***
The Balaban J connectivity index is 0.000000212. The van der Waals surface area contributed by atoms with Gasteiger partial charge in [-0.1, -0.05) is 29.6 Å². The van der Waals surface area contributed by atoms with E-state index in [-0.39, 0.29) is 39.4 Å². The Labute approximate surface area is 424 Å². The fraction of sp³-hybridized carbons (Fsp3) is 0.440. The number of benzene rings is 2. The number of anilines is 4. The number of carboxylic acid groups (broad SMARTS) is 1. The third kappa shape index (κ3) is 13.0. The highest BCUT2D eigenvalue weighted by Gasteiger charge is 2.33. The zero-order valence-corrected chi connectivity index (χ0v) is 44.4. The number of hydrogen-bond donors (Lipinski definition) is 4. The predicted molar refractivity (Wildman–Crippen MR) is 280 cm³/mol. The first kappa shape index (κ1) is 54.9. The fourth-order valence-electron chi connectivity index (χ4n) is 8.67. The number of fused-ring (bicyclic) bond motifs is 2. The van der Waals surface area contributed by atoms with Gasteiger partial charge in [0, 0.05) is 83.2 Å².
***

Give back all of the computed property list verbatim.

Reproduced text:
The Balaban J connectivity index is 0.000000212. The van der Waals surface area contributed by atoms with Gasteiger partial charge in [-0.1, -0.05) is 29.6 Å². The van der Waals surface area contributed by atoms with E-state index in [-0.39, 0.29) is 39.4 Å². The Labute approximate surface area is 424 Å². The fraction of sp³-hybridized carbons (Fsp3) is 0.440. The number of benzene rings is 2. The number of anilines is 4. The number of carboxylic acid groups (broad SMARTS) is 1. The third kappa shape index (κ3) is 13.0. The highest BCUT2D eigenvalue weighted by Gasteiger charge is 2.33. The zero-order valence-corrected chi connectivity index (χ0v) is 44.4. The number of hydrogen-bond donors (Lipinski definition) is 4. The predicted molar refractivity (Wildman–Crippen MR) is 280 cm³/mol. The first kappa shape index (κ1) is 54.9. The fourth-order valence-electron chi connectivity index (χ4n) is 8.67. The number of fused-ring (bicyclic) bond motifs is 2. The van der Waals surface area contributed by atoms with Gasteiger partial charge in [0, 0.05) is 83.2 Å².